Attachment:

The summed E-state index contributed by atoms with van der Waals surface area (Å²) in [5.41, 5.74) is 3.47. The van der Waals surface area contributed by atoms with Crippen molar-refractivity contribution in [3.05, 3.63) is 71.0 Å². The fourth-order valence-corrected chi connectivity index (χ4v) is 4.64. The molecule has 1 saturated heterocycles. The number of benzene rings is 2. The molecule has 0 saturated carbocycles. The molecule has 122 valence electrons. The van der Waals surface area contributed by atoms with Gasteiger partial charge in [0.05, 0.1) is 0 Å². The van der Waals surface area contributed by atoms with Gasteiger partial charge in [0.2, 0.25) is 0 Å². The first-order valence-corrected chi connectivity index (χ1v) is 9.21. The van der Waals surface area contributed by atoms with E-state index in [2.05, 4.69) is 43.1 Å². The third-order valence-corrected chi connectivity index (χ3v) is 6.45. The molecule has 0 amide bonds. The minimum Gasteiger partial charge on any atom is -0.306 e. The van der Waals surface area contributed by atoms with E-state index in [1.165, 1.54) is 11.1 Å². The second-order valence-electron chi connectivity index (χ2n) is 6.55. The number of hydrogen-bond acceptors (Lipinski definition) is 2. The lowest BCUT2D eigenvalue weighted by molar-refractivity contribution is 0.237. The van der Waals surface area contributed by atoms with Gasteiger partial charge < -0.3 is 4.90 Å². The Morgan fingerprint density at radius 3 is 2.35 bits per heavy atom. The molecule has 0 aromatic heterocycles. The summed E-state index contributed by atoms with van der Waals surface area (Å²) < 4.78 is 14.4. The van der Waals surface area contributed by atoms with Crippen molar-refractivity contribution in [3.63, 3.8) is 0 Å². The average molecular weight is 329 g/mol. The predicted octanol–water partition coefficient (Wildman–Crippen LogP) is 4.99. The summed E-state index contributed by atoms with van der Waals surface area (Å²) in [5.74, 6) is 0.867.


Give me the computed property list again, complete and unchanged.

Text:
The summed E-state index contributed by atoms with van der Waals surface area (Å²) in [5.41, 5.74) is 3.47. The van der Waals surface area contributed by atoms with Crippen molar-refractivity contribution in [3.05, 3.63) is 71.0 Å². The fourth-order valence-corrected chi connectivity index (χ4v) is 4.64. The molecule has 1 saturated heterocycles. The number of benzene rings is 2. The molecule has 0 saturated carbocycles. The molecule has 122 valence electrons. The van der Waals surface area contributed by atoms with Gasteiger partial charge in [0.05, 0.1) is 0 Å². The van der Waals surface area contributed by atoms with Gasteiger partial charge in [0.2, 0.25) is 0 Å². The first-order valence-corrected chi connectivity index (χ1v) is 9.21. The van der Waals surface area contributed by atoms with E-state index in [2.05, 4.69) is 43.1 Å². The third-order valence-corrected chi connectivity index (χ3v) is 6.45. The molecule has 0 amide bonds. The minimum Gasteiger partial charge on any atom is -0.306 e. The van der Waals surface area contributed by atoms with E-state index in [1.165, 1.54) is 11.1 Å². The second-order valence-electron chi connectivity index (χ2n) is 6.55. The number of hydrogen-bond acceptors (Lipinski definition) is 2. The lowest BCUT2D eigenvalue weighted by molar-refractivity contribution is 0.237. The van der Waals surface area contributed by atoms with Gasteiger partial charge < -0.3 is 4.90 Å². The Morgan fingerprint density at radius 3 is 2.35 bits per heavy atom. The molecule has 0 aromatic heterocycles. The summed E-state index contributed by atoms with van der Waals surface area (Å²) < 4.78 is 14.4. The van der Waals surface area contributed by atoms with Crippen molar-refractivity contribution in [3.63, 3.8) is 0 Å². The average molecular weight is 329 g/mol. The predicted octanol–water partition coefficient (Wildman–Crippen LogP) is 4.99. The summed E-state index contributed by atoms with van der Waals surface area (Å²) in [5.74, 6) is 0.867.